An interview with Janet Kragen, who taught gifted education for four decades
A retired teacher talks about about her time in the classroom, the current state of gifted education, and what she expects the future to hold.
We in education reform are often guilty of focusing too much on theory and ideology and too little on the real-world experiences of teachers. Gifted education is no exception. Fights over equity and excellence are important, but so too is figuring out the nuts-and-bolts details of how to make stuff work. Where programs and services exist, for example, school systems often staff them in haphazard ways—assuming, it seems, that any educator can teach these students adequately. If special training is offered, it’s frequently flimsy. Many times, there’s none at all. And even in places that avoid these mistakes, curriculum and instruction can be afterthoughts. The victims in all of this, of course, are the students, whose achievement and potential are blunted by bad policy.
To learn more about these issues from the perspective of a teacher, and to better understand what leading a gifted classroom is truly like, I spoke with Janet Kragen. Residing in Washington State, Janet just retired in June after teaching for forty-three years, specializing in gifted education since 1983. She also served for more than a decade on the board of the Washington Association of Educators of Talented and Gifted. And for years, she’s contributed to Stories from School, mostly writing about gifted topics.
What made you want to teach gifted students?
In my first couple of teaching jobs, people would come into my classroom, see the way I was teaching, and say, “You should be teaching gifted kids.” They never seemed to comment on the fact that I was getting nonreaders in fourth grade to read chapter books. But they were blown away by the other reading group in the room, reading Shakespeare with me.
In 1977 or ‘78, I remember a girl didn’t understand a math problem. This was back in the days when we typically taught algorithms from the book. I abandoned the lesson and explained the problem in an entirely different way. She looked at me cockeyed and asked, “Well, why didn’t you say that in the first place?” My principal got a chuckle out of that story, but that was another time I heard I should be teaching gifted.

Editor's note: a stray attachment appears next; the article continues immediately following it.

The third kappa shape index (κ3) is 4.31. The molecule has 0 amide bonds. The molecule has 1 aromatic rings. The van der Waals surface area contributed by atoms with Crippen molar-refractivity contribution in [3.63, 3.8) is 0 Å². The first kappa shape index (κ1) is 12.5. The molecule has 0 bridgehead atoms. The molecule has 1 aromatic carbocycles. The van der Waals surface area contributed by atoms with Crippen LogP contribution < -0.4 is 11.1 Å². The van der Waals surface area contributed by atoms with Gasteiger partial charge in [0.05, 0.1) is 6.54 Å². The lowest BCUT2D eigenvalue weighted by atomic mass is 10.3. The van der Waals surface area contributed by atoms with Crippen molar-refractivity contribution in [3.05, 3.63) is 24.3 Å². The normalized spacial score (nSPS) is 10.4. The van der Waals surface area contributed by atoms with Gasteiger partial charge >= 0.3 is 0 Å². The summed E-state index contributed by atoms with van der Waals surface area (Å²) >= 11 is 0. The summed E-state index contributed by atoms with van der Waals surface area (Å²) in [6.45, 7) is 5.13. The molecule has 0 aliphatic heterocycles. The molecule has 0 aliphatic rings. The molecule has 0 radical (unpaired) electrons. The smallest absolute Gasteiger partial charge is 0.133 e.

After four years in private schools, I got a job teaching writing in a public middle school in upstate New York. The principal came to me after several weeks and asked if I would teach a class for gifted. I said yes. I was a long-term sub at the school, I had no experience teaching gifted, and I had no training in gifted education. In spite of being a complete neophyte, I got to design the program, identify the students, and teach the class.
I decided to create a school journal. (I was a writing teacher, after all.) At the middle school, we focused on business letters, report writing, and persuasive essays. I wanted students to have a creative outlet.
The principal gave me a list of students who had scored well on tests. I asked those students if they were interested in joining the group. Some did. Then I went to the English teachers. I said, “Never mind test scores. Who in your class is really talented in writing?” I asked those students if they wanted to join the group and some of them did. After we put out several issues of the journal, I included an ad saying that any interested student could join the class. Half a dozen or so showed up to the next meeting. All but one dropped out immediately saying it was too much work. One boy I’ll call Jack stayed and wrote a great short story. I remember his teacher coming up to me afterwards and saying, “I never knew he had it in him.”